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A Strong GlassFish

Last November after the announcement by Oracle that no future release beyond the 3.x version of GlassFish would have support from Oracle there were a lot of doom and gloom articles about GlassFish. I tried to put my view that this probably wasn't the end of GlassFish but time would tell.

Why we need a Strong GlassFish

As the founder of a company that is vendor independent. I think it is imperative for the Java EE community that there is a strong vibrant GlassFish server. Having GlassFish out there as a viable production open source Java EE server drives competition. Competition drives innovation in competing products. Competition drives quality in competing products. Competition drives adoption through visibility and choice. If GlassFish fades then I'm afraid that the whole of Java EE fades. There will be no competitive incentive to drive innovation in WildFly, although I'm sure the RedHat engineers wouldn't consciously drive down innovation and quality but competition naturally keeps them lean, mean and fast. If GlassFish in the future fails to deliver a good out of the box experience for Java EE 8 and beyond due to poor quality or poor performance then future Java EE adoption as a whole is threatened. This threatens Oracle WebLogic, RedHat JBoss EAP, IBM WebSphere sales as where are the developers to choose the big beasts for production?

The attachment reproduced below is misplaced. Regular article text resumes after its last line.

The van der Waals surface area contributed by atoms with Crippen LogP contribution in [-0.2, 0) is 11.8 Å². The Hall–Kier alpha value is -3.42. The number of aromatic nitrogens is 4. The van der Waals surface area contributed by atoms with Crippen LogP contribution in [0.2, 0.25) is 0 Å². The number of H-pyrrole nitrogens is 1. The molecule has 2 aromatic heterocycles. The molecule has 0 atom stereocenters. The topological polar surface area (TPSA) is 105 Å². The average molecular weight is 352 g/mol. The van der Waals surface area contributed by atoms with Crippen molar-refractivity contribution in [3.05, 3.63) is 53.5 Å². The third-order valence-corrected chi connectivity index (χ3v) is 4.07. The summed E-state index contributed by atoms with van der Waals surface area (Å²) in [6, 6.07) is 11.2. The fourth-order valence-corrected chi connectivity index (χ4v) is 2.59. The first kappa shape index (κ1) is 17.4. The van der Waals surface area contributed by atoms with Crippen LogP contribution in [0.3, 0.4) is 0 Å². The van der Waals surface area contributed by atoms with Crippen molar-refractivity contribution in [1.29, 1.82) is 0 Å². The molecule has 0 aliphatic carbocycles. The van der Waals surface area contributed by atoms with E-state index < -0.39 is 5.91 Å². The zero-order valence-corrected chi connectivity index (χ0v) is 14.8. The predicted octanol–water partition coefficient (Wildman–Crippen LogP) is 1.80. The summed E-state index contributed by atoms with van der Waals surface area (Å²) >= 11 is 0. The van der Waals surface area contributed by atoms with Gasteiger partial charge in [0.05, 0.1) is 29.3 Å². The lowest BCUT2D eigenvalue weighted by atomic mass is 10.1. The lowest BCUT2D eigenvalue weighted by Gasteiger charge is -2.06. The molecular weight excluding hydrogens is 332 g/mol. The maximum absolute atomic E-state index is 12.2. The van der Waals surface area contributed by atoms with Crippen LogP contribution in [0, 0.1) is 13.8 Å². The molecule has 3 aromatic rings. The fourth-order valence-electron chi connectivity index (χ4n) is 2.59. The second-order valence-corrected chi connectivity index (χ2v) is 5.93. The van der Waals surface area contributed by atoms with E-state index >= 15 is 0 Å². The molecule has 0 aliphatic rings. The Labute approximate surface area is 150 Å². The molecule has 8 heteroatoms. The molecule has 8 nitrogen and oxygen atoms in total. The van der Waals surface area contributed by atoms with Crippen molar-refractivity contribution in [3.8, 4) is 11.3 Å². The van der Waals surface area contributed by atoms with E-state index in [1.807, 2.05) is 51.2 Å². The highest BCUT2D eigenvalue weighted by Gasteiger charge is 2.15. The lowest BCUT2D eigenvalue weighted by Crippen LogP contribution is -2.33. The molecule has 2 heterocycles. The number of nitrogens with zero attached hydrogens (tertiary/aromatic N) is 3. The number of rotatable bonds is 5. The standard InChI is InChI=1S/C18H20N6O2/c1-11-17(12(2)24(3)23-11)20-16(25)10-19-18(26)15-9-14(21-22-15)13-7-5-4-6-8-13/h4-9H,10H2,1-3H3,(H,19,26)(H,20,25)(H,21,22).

Optimism for the Future

Over 6 months have passed and I've been trying to take stock of where we are. I've recently hosted a community Community Q&A session with Reza Rahman and the London GlassFish User Group and  organised a BOF at Devoxx UK with David Delabassee to get the community involved in what is happening with GlassFish. We've watched the code archives and started our own builds


After these events, I'm heartened and optimistic that GlassFish is here to stay. After an initial downturn in activity it seems Oracle are starting to get their act in gear and understand why GlassFish can not fade or become a toy. They have now announced a bug fix release of GlassFish to include JDK 8 certifications and updates to many of the core Java EE component libraries e.g. Tyrus and EclipseLink. Some key points to come out of my discussions with people at Oracle which leave me optimistic are;


  • Many of the core Java EE libraries will eventually be the core Java EE implementations in WebLogic so will require development and bug fixing.
  • There is no intention to turn GlassFish into something like the old J2EE SDK
  • Security fixes to GlassFish are still a priority
  • GlassFish 5 development to align with Java EE 8 is planned.


Feed the Fish!

As David Blevins from Tomitribe rightly blogged  open source software is not free and needs community support. It is with this in mind that C2B2, even though we are vendor independent, will be hiring and dedicating some engineers to work on the core GlassFish code base for our support customers. We will also work to mobilise community involvement in GlassFish through Java EE and GlassFish user groups and we are kicking off a BOF at Java One